“Well, no—not all spiders, Mila.” I laughed to myself after the words fell from my mouth. Not all spiders. It reminded me of the politically charged rebuttals which begin with the same phrase. But this was a lighthearted conversation in which I assured my niece that most spiders cannot actually harm humans, in which I assured her that the wolf spider that she saw, which prompted this whole conversation, was far more afraid of her than she was of it. It was a conversation in which I began to help my niece realize that while the term spider connotes danger, the term spider does not tell the whole story about the thousands upon thousands of species of spiders in all of their glorious diversity.

It seemed to be an appropriate analogy for a five-year-old to begin to understand the complexity of living beings. It’s a dangerous task we have, to label and categorize the world around us. We constantly run the risk of overgeneralizing. In fact, overgeneralizing sometimes helps us feel safe. If some spiders are dangerous, then maybe I will just avoid all spiders to be safe. To limit the complexity of living things is one way that we exercise authority and dominance, and one way that we seek self-preservation. And yet, when I am the one who is swept up in an overgeneralization, I almost always buck against what feels like an unfair appropriation.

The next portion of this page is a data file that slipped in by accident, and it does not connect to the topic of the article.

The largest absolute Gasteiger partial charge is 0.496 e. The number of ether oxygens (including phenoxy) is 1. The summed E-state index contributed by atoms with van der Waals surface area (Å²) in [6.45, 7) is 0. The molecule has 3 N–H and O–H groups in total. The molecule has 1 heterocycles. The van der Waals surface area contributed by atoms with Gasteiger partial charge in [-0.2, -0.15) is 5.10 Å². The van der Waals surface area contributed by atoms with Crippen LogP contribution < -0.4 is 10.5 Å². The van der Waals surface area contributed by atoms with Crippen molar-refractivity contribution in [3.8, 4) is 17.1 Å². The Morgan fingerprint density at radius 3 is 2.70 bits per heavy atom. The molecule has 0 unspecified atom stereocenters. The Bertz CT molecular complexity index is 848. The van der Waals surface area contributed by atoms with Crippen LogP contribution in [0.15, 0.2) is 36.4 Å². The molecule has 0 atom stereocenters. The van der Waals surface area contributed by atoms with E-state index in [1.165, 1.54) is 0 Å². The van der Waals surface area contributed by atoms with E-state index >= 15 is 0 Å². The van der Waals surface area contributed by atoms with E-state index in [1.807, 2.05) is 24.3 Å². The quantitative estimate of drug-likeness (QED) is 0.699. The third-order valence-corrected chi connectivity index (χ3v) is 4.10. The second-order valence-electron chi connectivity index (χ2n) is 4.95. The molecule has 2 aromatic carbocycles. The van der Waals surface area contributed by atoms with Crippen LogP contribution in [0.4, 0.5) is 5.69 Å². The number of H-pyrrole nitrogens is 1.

I recently saw a Facebook post from somebody I have always liked and respected—but her post surprised me and disappointed me. Her post reduced all democrats to “murderous baby-killers.” Is that really what she thinks I am? I wondered. Yes, I have voted as a democrat. What does that word mean to you? What am I to you, as a democrat? Furthermore, your neighbor who voted as a republican—what is that word to you? Is it a road sign alerting you to danger? Yes. It is. We reduce one another constantly into two-dimensional warning signs. And when we feel that we have been misunderstood in these reductionistic slurs, our immediate impulse is to say in some way, “You’ve got it wrong! That’s not me!”